HorseRacingBusiness.com ordinarily does not publish obituaries, but in the case of the late “Cot” Campbell an exception is required because of the lasting impact he had on horse racing with his pioneering of partnerships.

In the glory days of American horse racing, mega-wealthy families like the Mellons, Phippses, Vanderbilts, and Whitneys were active racehorse owners and linchpins of the sport.  As their participation began to fade, a new genre of everyday people without great wealth were able to become owners via partnerships.  Thus Mr. Campbell made a contribution of inestimable value to propagating horse racing, both in the United States and internationally.

Growing up, Mr. Campbell was no stranger to horses, as he rode and showed American Saddlebreds and his father went broke investing in racehorses.  Mr. Campbell made his mark in the business world as the founder of a highly successful Atlanta-based advertising agency.  He eventually took up the partnership business full time and moved his operation to Aiken, South Carolina, and introduced countless people to horse racing under the banner of Dogwood Stable.   Dogwood-owned horses won major stakes, including the Preakness and the Belmont.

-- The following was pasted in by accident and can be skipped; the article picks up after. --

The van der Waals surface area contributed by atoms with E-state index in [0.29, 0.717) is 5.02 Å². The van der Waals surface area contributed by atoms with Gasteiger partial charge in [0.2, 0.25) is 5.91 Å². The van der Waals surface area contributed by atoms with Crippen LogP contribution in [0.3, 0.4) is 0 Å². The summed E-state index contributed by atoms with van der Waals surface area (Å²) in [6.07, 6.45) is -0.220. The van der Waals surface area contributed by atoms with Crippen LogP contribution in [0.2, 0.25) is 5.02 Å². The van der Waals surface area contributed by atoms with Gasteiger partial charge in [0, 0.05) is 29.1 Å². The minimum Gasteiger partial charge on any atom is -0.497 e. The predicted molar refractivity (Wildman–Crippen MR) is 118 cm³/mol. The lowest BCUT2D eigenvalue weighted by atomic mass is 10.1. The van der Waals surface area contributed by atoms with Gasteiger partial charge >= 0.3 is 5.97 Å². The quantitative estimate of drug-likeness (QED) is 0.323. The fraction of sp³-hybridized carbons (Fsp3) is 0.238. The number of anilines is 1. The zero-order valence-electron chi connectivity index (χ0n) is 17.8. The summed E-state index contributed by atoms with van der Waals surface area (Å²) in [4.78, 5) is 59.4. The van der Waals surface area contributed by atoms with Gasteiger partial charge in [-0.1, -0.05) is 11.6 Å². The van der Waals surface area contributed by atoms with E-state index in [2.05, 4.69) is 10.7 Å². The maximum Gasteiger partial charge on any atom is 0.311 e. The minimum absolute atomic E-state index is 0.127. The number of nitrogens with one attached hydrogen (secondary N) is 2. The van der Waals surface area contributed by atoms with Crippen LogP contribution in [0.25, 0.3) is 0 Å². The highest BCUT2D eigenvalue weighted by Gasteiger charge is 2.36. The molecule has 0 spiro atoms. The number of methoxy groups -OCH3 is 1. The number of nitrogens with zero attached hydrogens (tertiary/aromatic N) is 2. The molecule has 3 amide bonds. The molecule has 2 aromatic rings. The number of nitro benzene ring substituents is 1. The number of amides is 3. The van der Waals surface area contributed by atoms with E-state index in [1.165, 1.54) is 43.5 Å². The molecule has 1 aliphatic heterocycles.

In August 2018, Mr. Campbell joined esteemed company when he was inducted by the National Museum of Racing & Hall of Fame into its Pillars of the Turf.

“Cot” Campbell’s exploits are recorded for posterity in three books he wrote.  He candidly addressed the alcohol demon he fought and overcame as a young man.  His example and counsel surely inspired others facing addiction.

Rest in peace, “Cot” Campbell.

Copyright © 2018 Horse Racing Business